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Meditation 347
Agnostic about ALL gods?

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A couple of months ago, Gabriel S., who has provided several articles on this site from his perspective as an atheist, wrote:

"If one is agnostic about the Christian god, one would be agnostic about the Greek, Norse and Egyptian gods and many many more."

While Gabriel's comments have generally been quite intelligent, I found this particular remark to misunderstand the nature of agnosticism.

I will agree that a general statement of agnosticism does not specify which gods one is agnostic about; but neither does a general statement of theism specify which particular gods are believed in. But when we consider the specific beliefs on an individual theist, we normally[1] find a belief in a certain god or group of gods and a profound disbelief in the other varieties.

Is this not how many agnostics think? Do not most of us accept the possibility, however remote, of some forms of god, but entirely reject others? I doubt there are a significant number of agnostics who consider each and every god that believers have proposed to be in the realm of the possible. Such an understanding of agnosticism would require that as soon as someone started a new religion with (for example) Andre Agassi as its deity, agnostics would immediately have to accept the possibility that Mr. Agassi might actually be a god rather than continuing to regard him as a somewhat-past-his-peak[2] tennis player.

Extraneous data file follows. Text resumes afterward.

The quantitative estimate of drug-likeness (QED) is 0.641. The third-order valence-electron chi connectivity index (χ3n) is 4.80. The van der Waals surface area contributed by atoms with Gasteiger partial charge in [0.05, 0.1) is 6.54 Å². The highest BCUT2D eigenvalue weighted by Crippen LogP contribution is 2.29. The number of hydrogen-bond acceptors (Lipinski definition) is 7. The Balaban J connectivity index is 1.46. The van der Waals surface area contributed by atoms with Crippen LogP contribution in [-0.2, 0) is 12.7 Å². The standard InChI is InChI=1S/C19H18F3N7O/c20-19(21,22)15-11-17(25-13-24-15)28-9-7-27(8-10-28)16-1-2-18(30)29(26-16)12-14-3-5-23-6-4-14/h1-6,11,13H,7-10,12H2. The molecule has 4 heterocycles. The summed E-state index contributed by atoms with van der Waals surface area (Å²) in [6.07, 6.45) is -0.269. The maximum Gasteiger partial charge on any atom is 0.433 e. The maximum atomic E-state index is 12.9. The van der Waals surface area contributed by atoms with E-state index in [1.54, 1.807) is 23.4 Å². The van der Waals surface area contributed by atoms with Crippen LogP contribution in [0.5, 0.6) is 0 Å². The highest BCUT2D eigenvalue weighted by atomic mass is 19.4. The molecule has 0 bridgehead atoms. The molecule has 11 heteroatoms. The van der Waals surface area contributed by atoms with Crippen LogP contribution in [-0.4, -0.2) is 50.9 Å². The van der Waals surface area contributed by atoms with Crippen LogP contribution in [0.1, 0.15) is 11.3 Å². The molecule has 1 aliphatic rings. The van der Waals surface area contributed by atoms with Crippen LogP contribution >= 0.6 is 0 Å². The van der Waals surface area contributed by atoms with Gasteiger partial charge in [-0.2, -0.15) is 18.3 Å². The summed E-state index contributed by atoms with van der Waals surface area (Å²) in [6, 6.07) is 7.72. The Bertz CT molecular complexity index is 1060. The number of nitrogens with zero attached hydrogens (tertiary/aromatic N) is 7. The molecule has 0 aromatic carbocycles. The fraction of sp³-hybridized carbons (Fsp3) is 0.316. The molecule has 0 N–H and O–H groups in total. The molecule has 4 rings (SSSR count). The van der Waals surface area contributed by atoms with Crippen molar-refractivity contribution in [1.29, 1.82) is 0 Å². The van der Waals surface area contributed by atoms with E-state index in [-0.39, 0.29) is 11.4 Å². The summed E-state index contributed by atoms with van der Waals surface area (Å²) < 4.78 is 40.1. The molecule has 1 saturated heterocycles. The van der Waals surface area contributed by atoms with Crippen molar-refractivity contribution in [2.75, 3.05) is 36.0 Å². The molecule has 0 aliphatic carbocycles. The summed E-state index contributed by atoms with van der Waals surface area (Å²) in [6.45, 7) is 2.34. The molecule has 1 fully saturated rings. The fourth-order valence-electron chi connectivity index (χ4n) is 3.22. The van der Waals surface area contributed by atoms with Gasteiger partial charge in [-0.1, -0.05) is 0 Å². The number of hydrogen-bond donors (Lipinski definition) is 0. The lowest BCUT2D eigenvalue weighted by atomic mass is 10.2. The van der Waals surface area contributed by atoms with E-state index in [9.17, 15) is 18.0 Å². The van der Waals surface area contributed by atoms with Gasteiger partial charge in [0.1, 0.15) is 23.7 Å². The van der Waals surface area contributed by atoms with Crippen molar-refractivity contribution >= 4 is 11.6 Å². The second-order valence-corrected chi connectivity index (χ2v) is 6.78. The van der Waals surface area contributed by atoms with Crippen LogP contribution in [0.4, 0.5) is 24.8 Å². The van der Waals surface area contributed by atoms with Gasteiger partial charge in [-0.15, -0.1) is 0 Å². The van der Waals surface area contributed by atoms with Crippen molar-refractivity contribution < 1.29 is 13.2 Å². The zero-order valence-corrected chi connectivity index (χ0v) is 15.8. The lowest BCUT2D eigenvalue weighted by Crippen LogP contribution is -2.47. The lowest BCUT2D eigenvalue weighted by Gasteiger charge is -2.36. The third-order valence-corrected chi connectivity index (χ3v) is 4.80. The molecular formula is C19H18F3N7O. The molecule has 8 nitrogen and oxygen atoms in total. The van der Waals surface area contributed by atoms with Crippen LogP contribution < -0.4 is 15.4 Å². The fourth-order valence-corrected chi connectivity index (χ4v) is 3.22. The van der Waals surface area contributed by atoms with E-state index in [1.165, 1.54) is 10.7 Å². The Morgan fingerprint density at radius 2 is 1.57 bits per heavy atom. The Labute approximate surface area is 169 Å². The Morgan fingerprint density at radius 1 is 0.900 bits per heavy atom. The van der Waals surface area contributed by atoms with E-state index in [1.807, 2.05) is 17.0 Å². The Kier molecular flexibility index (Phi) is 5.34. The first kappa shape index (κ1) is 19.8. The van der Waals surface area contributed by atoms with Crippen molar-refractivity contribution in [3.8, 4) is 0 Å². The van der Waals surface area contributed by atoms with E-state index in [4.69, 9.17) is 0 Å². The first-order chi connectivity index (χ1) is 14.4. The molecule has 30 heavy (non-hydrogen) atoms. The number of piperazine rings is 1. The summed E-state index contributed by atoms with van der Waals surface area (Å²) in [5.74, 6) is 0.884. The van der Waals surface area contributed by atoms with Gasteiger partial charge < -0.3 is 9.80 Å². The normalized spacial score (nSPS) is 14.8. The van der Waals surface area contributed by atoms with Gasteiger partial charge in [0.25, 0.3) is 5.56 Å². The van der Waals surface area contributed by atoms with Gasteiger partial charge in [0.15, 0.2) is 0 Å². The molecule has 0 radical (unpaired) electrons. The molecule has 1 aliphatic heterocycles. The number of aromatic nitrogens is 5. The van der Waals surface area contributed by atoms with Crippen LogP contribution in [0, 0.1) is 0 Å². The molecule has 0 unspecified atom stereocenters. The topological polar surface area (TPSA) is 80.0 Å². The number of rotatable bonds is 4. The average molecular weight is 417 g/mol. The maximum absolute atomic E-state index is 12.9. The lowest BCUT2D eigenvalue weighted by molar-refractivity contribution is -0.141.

I have stated elsewhere on this site that my own agnosticism is based on a lingering possibility of deism. I don't give much credence to other formulations of gods. Perhaps some agnostics share this particular view, but I'm sure many other agnostics have somewhat different opinions. Some might accept the possibility of a generic monotheistic god, while rejecting the specifics involved in any of the monotheistic religions. Others might consider the god of cosmic consciousness to be their possibility. No doubt, some do consider that there are multiple possibilities; however, I do not know of any agnostic who is agnostic about every god ever proposed, past, present or future.

To be an agnostic does not require one to be agnostic about every possible god.



  1. There are some religions which permit the recognition of the gods of other religions.
  2. Words I may have to eat someday, but not very likely.